Synopsis: Thirty-five-year-old folklorist and amateur martial artist Bess Gray is a single woman living in Washington, D.C. who falls in love with Rory, a charming Irish musician with a secret. When Rory asks her to marry him, Bess, who had nearly given up hope of marrying at all, is horrified to find that he has eight ex-wives. She sets out on a cross-country journey with the intention, unbeknownst to Rory, of seeking them out. In alternating chapters, Rory ruminates about each of his ex-wives and how he became a serial spouse.
Along for the ride are Bess’s grandparents who’ve been married 65 years and fight constantly, her gay neighbor (himself an utter mystery), a Shar-Pei named Stella, and a mannequin named Peace. Will Bess say yes to Rory? Would a sane woman really consider becoming any man’s ninth wife?
My rating: 4 of 5 stars
Reality is that there is no perfect love story. It’s not as simple as boy meets girl, they fall in love, and happily ever after. Sometimes, relationships and families aren’t like what you see on TV, in the movies, or what you read in books. Amy Stolls told a great story of love, forgiveness, and finding out what it means to open your heart.
Bess is 35 and single. She takes karate classes to strengthen her inner self, her physical self, and hopes to obtain confidence that her instructor talks about. She is a folklorist, in love with the history and past that she longs to have. She was raised by her grandparents, lives in front of a man named Cricket and a dog named Stella, and is best friends with a very outspoken individual. She has lived her life convinced that she is not worthy of the great love that everyone seems to have experience. Stolls has written in her a way that you cannot help but feel for her.
Rory is 45 and also single. But in Rory’s case, he came from Ireland and has lived all over the United States. He has had almost every job from data entry to strumming keys as a musician. He has vices, addictions, and a heart so big, you cannot help but love him. Unlike Bess, he has felt love in his life. He has felt it at least 8 times, with his 8 wives. He is compassionate, but with a great fault. He acts on what his heart feels, and whether the outcome is positive or negative, he owns up to it. And when Rory meets Bess, he wants to make her the ninth wife.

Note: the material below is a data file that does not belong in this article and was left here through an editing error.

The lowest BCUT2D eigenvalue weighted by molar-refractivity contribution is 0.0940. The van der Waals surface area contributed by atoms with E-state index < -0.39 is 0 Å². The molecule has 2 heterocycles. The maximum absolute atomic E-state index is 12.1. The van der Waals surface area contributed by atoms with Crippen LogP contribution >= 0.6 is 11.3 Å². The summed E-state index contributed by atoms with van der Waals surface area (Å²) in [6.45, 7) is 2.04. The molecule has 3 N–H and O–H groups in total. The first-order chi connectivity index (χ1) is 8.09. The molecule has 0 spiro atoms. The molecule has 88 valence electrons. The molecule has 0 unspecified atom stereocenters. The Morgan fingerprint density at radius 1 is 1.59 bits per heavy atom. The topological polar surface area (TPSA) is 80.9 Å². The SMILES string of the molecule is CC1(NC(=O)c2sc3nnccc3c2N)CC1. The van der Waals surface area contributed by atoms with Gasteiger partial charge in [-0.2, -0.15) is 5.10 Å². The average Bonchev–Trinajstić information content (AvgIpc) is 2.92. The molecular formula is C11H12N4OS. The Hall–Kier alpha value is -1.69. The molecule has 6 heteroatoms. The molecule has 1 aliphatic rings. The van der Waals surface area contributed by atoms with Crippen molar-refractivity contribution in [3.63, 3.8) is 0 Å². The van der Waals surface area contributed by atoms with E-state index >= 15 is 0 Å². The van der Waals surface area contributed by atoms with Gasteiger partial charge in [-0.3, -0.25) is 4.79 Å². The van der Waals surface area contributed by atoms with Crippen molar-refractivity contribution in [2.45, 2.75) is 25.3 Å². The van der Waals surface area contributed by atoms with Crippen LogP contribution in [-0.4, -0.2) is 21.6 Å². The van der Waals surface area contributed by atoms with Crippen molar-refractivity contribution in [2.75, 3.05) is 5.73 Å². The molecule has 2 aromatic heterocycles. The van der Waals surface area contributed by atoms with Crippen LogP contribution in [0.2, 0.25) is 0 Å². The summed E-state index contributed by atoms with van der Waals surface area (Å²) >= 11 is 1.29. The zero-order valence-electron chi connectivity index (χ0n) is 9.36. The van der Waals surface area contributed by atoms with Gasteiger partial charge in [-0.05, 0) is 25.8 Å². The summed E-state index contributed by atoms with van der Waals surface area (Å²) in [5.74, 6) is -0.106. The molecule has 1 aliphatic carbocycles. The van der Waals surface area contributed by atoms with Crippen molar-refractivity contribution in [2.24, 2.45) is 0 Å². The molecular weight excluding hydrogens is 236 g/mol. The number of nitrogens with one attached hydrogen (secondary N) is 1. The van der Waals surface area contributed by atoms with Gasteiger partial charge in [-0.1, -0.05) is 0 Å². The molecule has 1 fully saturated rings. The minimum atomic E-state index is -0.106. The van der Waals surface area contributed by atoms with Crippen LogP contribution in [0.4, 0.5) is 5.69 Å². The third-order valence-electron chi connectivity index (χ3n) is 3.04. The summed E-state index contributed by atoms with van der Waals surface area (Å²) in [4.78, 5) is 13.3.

To me, this book just wasn’t just about the tale of the wives, or even just about Bess and Rory. To me, this story was about the love and relationships between husband and wife, lovers, friends, family. Stolls encompasses the different levels of love between two people. She tells the stories of Rory’s wives and the positives and negatives about each type of love. She tells the story of Bess, her lack of love and how she witnesses the downside of what love can do, whether it be her parents, her grandparents, or her dear friends. Stolls writes about love and these relationships in such a way that you can’t help but picture yourself in one of those scenarios.
At first, I couldn’t stand behind the principle of nine wives. I couldn’t understand how I could grow to like a character that has gone through so much and has done so much to different women. But I am a victim of judging too early. Stolls, through Bess and Rory, has made me realize how powerful love can be. It can break you down into the depths of darkness, and it can also bring you alive in such a way that you feel you are unstoppable.
The Ninth Wife is a fantastic read. The writing style of Amy Stolls makes this story easy to relate and the characters lovable. I would suggest this to anyone who has ever felt or wanted to feel love.